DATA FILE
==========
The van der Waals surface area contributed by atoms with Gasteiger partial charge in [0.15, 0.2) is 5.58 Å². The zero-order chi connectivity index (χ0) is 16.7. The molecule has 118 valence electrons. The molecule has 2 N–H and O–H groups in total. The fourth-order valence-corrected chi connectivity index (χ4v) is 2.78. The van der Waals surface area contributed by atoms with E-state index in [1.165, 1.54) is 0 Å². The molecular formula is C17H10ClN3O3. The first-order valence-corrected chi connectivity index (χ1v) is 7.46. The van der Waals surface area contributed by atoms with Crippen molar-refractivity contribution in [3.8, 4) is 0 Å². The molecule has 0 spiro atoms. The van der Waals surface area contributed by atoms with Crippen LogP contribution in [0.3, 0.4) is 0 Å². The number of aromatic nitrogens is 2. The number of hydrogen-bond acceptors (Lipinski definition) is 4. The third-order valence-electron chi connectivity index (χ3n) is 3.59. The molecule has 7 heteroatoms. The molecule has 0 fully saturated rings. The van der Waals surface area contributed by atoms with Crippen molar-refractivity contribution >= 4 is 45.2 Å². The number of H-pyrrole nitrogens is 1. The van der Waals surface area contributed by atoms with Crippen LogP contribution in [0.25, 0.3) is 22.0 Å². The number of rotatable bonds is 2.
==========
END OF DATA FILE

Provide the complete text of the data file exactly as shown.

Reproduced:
The van der Waals surface area contributed by atoms with Gasteiger partial charge in [0.15, 0.2) is 5.58 Å². The zero-order chi connectivity index (χ0) is 16.7. The molecule has 118 valence electrons. The molecule has 2 N–H and O–H groups in total. The fourth-order valence-corrected chi connectivity index (χ4v) is 2.78. The van der Waals surface area contributed by atoms with E-state index in [1.165, 1.54) is 0 Å². The molecular formula is C17H10ClN3O3. The first-order valence-corrected chi connectivity index (χ1v) is 7.46. The van der Waals surface area contributed by atoms with Crippen molar-refractivity contribution in [3.8, 4) is 0 Å². The molecule has 0 spiro atoms. The van der Waals surface area contributed by atoms with Crippen LogP contribution in [0.3, 0.4) is 0 Å². The number of aromatic nitrogens is 2. The number of hydrogen-bond acceptors (Lipinski definition) is 4. The third-order valence-electron chi connectivity index (χ3n) is 3.59. The molecule has 7 heteroatoms. The molecule has 0 fully saturated rings. The van der Waals surface area contributed by atoms with Crippen molar-refractivity contribution >= 4 is 45.2 Å². The number of H-pyrrole nitrogens is 1. The van der Waals surface area contributed by atoms with Crippen LogP contribution in [0.25, 0.3) is 22.0 Å². The number of rotatable bonds is 2.